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The ‘Failures’ of the Reformation


From my listening to various messages from Alan Cairns, here is an interesting one, from a 2004 ‘Reformation’ conference:  The Failures of the Reformation. Informative, and not quite what I had expected, Cairns here first addressed many supposed ideas that modern folks have, about the failures of the Reformation–in terms of the leaders and their actions and behaviors, judging from our 20th and 21st century cultural sensibilities.  These include the doctrine of infant baptism, their views of the State and the Church, and criticisms regarding the Reformers’ treatment of heretics.  After addressing these ‘supposed failures,’ with the details of the historical situation and the nuances often lost today, Cairns mentioned what he actually considered the failures:  the failed Reformation in France, as well as the failure of the Reformation in Poland.  More on that later in this post, after the supposed failures.

Of note, he does not address the more-recent ‘failure idea’ introduced by John MacArthur in 2007 (three years after this message), that the Reformers failed to reform their millennial view and just imported it from Roman Catholicism.  In light of what Cairns did say regarding these other supposed errors, my observation here would be that the Reformers did not ‘import it’ from Roman Catholicism, as they certainly had no great love for the Pope; more to the point, I would say, they continued it from the later views of Augustine.  And it is also noteworthy that premillennialism, or chiliasm, was already making a ‘comeback’ by the early 17th century (for example, Joseph Mede)–so not in the initial Reformation but soon after, and before the English Puritan era began.

Regarding all the supposed failures of the Reformation, Cairns provided the historical background and the nuances often lost today.  The Reformers’ view of infant baptism did not come from Roman Catholicism but their overall understanding of the continuity of scripture, Old and New Testament, regarding the covenants of scripture, and the continuation of the Lord’s working in household as He did in Genesis, and again in Acts (ref. Acts 2:39).  Cairns said this as a credo-baptist, in a Free Presbyterian Church.  (That’s another topic, that the FPC denomination does not emphasize the baptism method distinction, allowing for both, and that most of their preachers are actually credo-baptist — Michael Barrett as one notable actual paedobaptist, who was in the FPC in years past.  The credo-baptist preachers in the FPC hold to the Westminster Confession construction of covenant theology, a view that I see as what scripture teaches, as opposed to the 1689 Federalism view of the covenants.)

Regarding the Reformers’ church-state view, Cairns brings out the point that people today typically take a view (at least what comes out in practice, if not consciously realized) of the church and state being at enmity with each other.  Yet this is not a biblical view, and the Reformers saw these two entities as complementary, not opposed.  As to the Anabaptists, Cairns points out that the Anabaptist movement was very diverse and hard to define, embracing many different ideas and many differing types of people — similar to the rather neboulous ‘New Covenant Theology’ movement today.  He notes that it took historical researchers many years to fully document all of what was included in the Anabaptist umbrella, the many different beliefs and activities; and if it took that long for this to be understood, we can certainly understand that the Reformers had far less information.  The movement included extreme pacifists, a problem in a society that did not have a regular army, with its military defense as all able-bodied men who lived in the Swiss canton; the Anabaptist pacifists would not do their part in the defense of their own canton, when it came time to defend against the Roman Catholic army.  The movement also included dangerous, violent insurrectionists, and heretics.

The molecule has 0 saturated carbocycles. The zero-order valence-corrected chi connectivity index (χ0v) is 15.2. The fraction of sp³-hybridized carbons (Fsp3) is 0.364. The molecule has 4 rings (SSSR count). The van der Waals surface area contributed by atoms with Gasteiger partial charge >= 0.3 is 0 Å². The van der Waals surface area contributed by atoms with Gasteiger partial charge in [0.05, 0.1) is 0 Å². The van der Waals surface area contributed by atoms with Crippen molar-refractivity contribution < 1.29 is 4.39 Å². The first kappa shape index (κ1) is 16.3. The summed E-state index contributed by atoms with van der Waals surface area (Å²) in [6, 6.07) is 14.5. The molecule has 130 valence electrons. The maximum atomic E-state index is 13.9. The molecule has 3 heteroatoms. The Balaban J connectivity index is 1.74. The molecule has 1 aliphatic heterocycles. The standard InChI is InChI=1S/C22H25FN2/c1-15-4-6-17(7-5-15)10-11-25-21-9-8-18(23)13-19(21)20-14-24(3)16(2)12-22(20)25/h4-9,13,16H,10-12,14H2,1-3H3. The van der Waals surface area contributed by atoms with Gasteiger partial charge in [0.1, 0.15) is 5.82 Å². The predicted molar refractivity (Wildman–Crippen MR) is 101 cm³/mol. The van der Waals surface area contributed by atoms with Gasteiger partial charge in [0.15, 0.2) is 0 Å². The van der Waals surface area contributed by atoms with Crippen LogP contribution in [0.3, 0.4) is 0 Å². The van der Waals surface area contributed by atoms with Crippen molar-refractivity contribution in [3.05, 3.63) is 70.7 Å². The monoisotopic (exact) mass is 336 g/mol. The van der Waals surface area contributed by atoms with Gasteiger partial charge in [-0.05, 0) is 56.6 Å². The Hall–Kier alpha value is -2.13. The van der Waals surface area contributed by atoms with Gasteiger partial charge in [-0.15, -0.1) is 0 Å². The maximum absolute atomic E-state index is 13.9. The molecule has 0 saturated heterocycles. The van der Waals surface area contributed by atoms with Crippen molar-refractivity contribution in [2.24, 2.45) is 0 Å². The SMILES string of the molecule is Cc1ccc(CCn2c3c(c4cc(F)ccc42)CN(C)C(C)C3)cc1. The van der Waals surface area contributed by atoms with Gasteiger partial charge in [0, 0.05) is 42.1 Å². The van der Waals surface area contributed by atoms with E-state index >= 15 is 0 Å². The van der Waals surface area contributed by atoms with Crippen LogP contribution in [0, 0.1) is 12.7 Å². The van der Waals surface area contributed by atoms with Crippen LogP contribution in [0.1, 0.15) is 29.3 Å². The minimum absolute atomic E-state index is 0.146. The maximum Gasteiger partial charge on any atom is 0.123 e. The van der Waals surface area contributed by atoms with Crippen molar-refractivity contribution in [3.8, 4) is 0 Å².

Now, to some real ‘failures’ — of course these were not failures in the context of God’s Sovereign plan and providence, His decretive will.  Yet, from the human perspective of history, these could be considered failures:  the failure of the Reformation in France, as well as in Poland.  The story of France is better known, as one that started good, but was later suppressed by the French government, with the Huguenots fleeing France and dispersed over other European countries as well as the New World French and English colonies, and others martyred or force-converted to Roman Catholicism.  I was not familiar with the 16th century Reformation in Poland.  Here are a few links that give more details, regarding the Reformation movement that began well, but then fizzled and came to nothing: 

The historical reasons for these failures included the effects of weak leadership, and also a lack of unity among the branches of the Reformation.  In Poland, particularly, the Reformation movement occurred only at the higher social class, within a certain group of people and never reached the masses.  Cairns here reflected on the overall Reformation’s lack of unity, citing the well-known incident of Martin Luther dividing with Zwingli over the nature of “this is my body” and even refusing to shake hands with Zwingli afterward, and provided general application to the current-day believer’s life, from his own experience in different Christian “camps” such as the Fundamentalists who rejected him as “not fundamentalist enough” and the other extreme of people who would no longer listen to Dr. Cairns because of his association with Bob Jones University, that he would not “condemn” the BJU teachers.

It’s an interesting and informative message, beyond the usual content of “Reformation theme” messages.

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